As I rocked in my wicker chair looking out into a grass lawn peppered with wooden stakes - I thought about it. It’s very scary. At Mwalimu’s age, how will I survive?
How many kids will I have?
Will my kids live close - or care enough to visit a few times in a year?
Will I need a pet to keep me company if my wife passes on before I do? Will she need it, if I go first?
As I sat there, looking at my elderly friend, I realised he’d aged considerably in the last few weeks. Mwalimu didn’t want for much. He’d pretty much thought and planned for his retirement. He enjoyed a sufficient monthly income from his government pension, and a modest flow of income from a couple of rental units he had built at the market centre.
His wife had been a housewife, but she’d built an agribusiness venture with a monthly income thrice his teacher’s salary. She’d reaped tea and coffee profits, and as age took a toll on her - she invested in a dairy milk enterprise. By the time of her death, she had left a thriving dairy herd with a consistent monthly payment schedule at the local dairy farmers Sacco. Most of these payments had been converted into Sacco shares.
Since his wife’s demise, Mwalimu receives annual dividends from his wife’s shares at the Sacco. Besides, this arrangement comes with provision to apply for emergency loans. Sacco’s usually process emergency loans for their members on a short notice.
We sat in silence, on that veranda. I had time to reflect on my retirement financial plans, like Mwalimu. The problem is, Mwalimu's suffering is more emotional - loneliness - and, it didn’t help that they had invested into a four-bedroom village mansion.
The old man would stroll through empty halls, and made-up bedrooms. He knows loneliness by name.
Once, he’d told me of his visions as he built the mansion. He’d see himself screaming at grandkids ‘to stop running’ and ‘not scribble on the walls’ with crayons - but, hey, life happens. He’d told me that he had written his will, but didn’t divulge the details.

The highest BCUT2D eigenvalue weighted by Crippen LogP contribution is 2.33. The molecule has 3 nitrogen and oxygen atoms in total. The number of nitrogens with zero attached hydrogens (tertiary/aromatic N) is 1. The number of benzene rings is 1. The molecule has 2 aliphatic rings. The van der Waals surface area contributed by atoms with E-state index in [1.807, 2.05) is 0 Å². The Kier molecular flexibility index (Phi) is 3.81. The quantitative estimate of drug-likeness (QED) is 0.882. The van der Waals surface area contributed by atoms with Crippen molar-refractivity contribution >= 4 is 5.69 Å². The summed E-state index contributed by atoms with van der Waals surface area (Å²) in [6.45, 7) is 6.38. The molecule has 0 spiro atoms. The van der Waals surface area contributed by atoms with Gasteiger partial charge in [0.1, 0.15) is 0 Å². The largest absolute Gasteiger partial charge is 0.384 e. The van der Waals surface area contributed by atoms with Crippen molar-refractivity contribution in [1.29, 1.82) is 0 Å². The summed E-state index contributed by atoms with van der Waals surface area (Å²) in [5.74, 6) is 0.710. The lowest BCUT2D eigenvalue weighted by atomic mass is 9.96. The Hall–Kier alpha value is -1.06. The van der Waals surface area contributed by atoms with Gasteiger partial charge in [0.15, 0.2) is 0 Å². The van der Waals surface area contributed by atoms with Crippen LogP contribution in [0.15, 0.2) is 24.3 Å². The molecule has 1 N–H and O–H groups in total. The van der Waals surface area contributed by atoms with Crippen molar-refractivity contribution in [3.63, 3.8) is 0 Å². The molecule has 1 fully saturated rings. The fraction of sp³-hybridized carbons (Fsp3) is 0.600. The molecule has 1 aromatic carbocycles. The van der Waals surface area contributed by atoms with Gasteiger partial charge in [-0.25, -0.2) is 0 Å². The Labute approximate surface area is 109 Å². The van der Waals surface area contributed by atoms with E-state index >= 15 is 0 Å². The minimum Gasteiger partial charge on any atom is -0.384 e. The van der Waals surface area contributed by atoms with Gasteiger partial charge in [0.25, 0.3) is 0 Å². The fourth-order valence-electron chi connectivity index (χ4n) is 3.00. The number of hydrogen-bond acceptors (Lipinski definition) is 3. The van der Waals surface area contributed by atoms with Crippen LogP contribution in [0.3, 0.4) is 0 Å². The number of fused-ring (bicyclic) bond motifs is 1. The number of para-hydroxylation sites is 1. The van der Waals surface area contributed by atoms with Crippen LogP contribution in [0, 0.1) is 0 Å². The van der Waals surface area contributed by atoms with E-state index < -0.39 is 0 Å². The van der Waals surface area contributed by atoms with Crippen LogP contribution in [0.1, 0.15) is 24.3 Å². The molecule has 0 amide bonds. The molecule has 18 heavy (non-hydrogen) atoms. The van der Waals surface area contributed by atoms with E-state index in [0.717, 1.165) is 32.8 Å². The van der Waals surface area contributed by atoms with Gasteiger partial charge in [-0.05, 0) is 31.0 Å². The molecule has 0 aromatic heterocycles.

It didn’t need a college degree to figure out that his only daughter - who rarely visits or calls - would be the sole beneficiary.
A large section of my generation is in the early-parenting phase. I meet, and talk to random first-time parents. It’s never deliberate; but, these conversations inevitably drop hints of ‘investing in kids as part of my retirement plan’. I find that wrong, awfully misguided.
It’s prudent to make individual plans for stability, through to retirement. Your kids don’t owe you anything. At that time, they’ll have their own families with bills and goals to worry about.
In the modern world, a multi-generational home is rare. It’s unrealistic to demand of your kids to ‘drop everything’ and care for you. It’s time to start making solid plans for your retirement.
How can I spruce up Mwalimu’s Days?
It’s clear that loneliness is a retiree’s worst nightmare. It’s easier if an elderly person lives in an urban area. These are packed with lots of volunteer programs, activity-inclined groupings like book and hiking clubs. In a rural setting, well - not much for options.
For my friend, Mwalimu - well, I suggested a project aligned to his passion- dogs. The old man loves dogs. It’s a lucrative side-hustle, and very engaging. If he’d start a breeding project, he’d be very engaged, and companionship comes with the project. I even offered to partner!
For Kartel, he says. Let me think.